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27 August 2013

HSRC, Fort Hare assigned review of highest courts

Ina van der Linde
Press Release

The Democracy, Governance and Service Delivery (DGSD) research programme of the Human Sciences Research Council (HSRC), together with its partner the Nelson R Mandela School of Law of the University of Fort Hare (UFH), have been awarded a contract in response to the Department of Justice and Constitutional Development’s (DOJCD) research tender.

According to the terms of reference specified in the tender published in April 2013, the scope of the research is limited to an assessment of access to the courts; costs of litigation; speed of finalization of cases; the constitutional transformation of common and customary law;  the complexities involved in the practical implementation of court decisions by the other two branches of government; new value-oriented interpretive methods and jurisprudential transformation; and the pro-poor orientation of courts in other developmental states such as Brazil and India.

The overall aim of the proposed 18 month research project is to assess the impact of the two highest courts, the Constitutional Court and the Supreme Court of Appeal, on the lived experiences of all South Africans, says Professor Narnia Bohler-Muller (BJuris LLB LLM LLD), the project leader and deputy executive director of DGSD. Professor Bohler-Muller was a legal academic for 16 years and is an admitted advocate of the High Court of the Republic of South Africa. She will work with a team of legal researchers and social scientists on the project. The study will have a particular focus on the adjudication and implementation of socio-economic rights within the context of a developmental and capable state, and pertinent issues relating to access to justice with a view to addressing inequality and the eradication of poverty.

The DOJCD will officially launch the project mid-September 2013.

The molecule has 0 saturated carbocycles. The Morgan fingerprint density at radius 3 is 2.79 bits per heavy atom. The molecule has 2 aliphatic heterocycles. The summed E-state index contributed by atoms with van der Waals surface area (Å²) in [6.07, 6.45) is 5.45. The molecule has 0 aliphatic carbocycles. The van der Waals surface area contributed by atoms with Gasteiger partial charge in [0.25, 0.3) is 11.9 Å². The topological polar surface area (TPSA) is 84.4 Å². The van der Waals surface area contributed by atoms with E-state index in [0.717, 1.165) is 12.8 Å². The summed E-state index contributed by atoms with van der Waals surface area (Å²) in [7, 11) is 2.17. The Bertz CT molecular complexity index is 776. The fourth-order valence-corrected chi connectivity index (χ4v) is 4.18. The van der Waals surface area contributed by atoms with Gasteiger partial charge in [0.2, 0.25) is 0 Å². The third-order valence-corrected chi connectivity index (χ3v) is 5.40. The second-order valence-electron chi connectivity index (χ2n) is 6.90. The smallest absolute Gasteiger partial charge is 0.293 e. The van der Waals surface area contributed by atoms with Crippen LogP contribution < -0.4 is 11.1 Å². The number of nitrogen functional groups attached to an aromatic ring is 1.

Bohler-Muller said the bidding team undertook to produce high-quality research outputs in accordance with the mandate of the Department. Together with UFH the HSRC has the experience and the skills, resources and networks to conduct large scale evidence-based cross- and trans-disciplinary research projects, including empirical assessments and surveys, aimed at social, economic and community development.

 ‘Furthermore, the HSRC is internationally renowned for its research independence, integrity and ethics, while UFH adds value with the UNESCO Oliver Tambo Chair of Human Rights, established in 1996. The main objective of the UFH Research Chair is to promote an integrated system of research, training, information and documentation in the field of human rights and democracy,’ Bohler-Muller explained.

The 1996 Constitution of the Republic of South Africa provides both the framework and foundation for the transformation of state, law and society. Such transformation occurs within an African and global context, with South Africa being constitutionally bound by principles of international law and the provisions of ratified international and regional human rights instruments. The government is in the process of assessing the impact of court decisions on the socioeconomic conditions of all South Africans.

‘Amongst others, the research will determine, through a mixture of methodologies, what remedies the courts have developed to ensure that court decisions are implemented in the spirit of the Bill of Rights,’ Bohler-Muller said.

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